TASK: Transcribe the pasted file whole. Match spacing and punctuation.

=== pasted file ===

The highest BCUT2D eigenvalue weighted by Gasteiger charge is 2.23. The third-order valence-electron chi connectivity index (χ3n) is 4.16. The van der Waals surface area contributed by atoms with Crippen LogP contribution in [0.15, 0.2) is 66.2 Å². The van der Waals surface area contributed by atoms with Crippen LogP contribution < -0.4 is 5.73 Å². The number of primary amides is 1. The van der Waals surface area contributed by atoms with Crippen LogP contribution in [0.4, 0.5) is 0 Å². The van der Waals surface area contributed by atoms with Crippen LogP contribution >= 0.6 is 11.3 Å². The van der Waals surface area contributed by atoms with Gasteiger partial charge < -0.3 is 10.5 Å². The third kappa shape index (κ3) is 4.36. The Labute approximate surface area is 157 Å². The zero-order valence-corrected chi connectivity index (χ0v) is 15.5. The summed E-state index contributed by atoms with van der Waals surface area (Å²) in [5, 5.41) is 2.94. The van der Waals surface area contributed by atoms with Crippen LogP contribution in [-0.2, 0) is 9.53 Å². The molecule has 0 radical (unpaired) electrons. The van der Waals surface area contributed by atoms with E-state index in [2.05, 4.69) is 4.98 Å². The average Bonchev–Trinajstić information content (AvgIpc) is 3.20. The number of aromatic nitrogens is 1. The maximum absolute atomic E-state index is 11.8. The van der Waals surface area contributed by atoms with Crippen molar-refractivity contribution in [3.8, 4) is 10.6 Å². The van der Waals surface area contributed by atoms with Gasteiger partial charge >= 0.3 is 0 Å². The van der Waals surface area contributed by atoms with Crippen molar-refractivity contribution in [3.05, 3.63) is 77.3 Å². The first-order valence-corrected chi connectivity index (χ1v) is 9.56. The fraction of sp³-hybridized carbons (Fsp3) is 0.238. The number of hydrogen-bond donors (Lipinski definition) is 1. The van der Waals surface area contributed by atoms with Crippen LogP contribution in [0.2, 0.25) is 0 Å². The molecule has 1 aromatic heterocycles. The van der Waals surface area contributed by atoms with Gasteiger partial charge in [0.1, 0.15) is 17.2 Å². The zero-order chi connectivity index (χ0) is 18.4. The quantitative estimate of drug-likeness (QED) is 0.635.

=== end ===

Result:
The highest BCUT2D eigenvalue weighted by Gasteiger charge is 2.23. The third-order valence-electron chi connectivity index (χ3n) is 4.16. The van der Waals surface area contributed by atoms with Crippen LogP contribution in [0.15, 0.2) is 66.2 Å². The van der Waals surface area contributed by atoms with Crippen LogP contribution < -0.4 is 5.73 Å². The number of primary amides is 1. The van der Waals surface area contributed by atoms with Crippen LogP contribution in [0.4, 0.5) is 0 Å². The van der Waals surface area contributed by atoms with Crippen LogP contribution >= 0.6 is 11.3 Å². The van der Waals surface area contributed by atoms with Gasteiger partial charge < -0.3 is 10.5 Å². The third kappa shape index (κ3) is 4.36. The Labute approximate surface area is 157 Å². The zero-order valence-corrected chi connectivity index (χ0v) is 15.5. The summed E-state index contributed by atoms with van der Waals surface area (Å²) in [5, 5.41) is 2.94. The van der Waals surface area contributed by atoms with Crippen LogP contribution in [-0.2, 0) is 9.53 Å². The molecule has 0 radical (unpaired) electrons. The van der Waals surface area contributed by atoms with E-state index in [2.05, 4.69) is 4.98 Å². The average Bonchev–Trinajstić information content (AvgIpc) is 3.20. The number of aromatic nitrogens is 1. The maximum absolute atomic E-state index is 11.8. The van der Waals surface area contributed by atoms with Crippen molar-refractivity contribution in [3.8, 4) is 10.6 Å². The van der Waals surface area contributed by atoms with Gasteiger partial charge >= 0.3 is 0 Å². The van der Waals surface area contributed by atoms with Crippen molar-refractivity contribution in [3.05, 3.63) is 77.3 Å². The first-order valence-corrected chi connectivity index (χ1v) is 9.56. The fraction of sp³-hybridized carbons (Fsp3) is 0.238. The number of hydrogen-bond donors (Lipinski definition) is 1. The van der Waals surface area contributed by atoms with Crippen LogP contribution in [0.2, 0.25) is 0 Å². The molecule has 1 aromatic heterocycles. The van der Waals surface area contributed by atoms with Gasteiger partial charge in [0.1, 0.15) is 17.2 Å². The zero-order chi connectivity index (χ0) is 18.4. The quantitative estimate of drug-likeness (QED) is 0.635.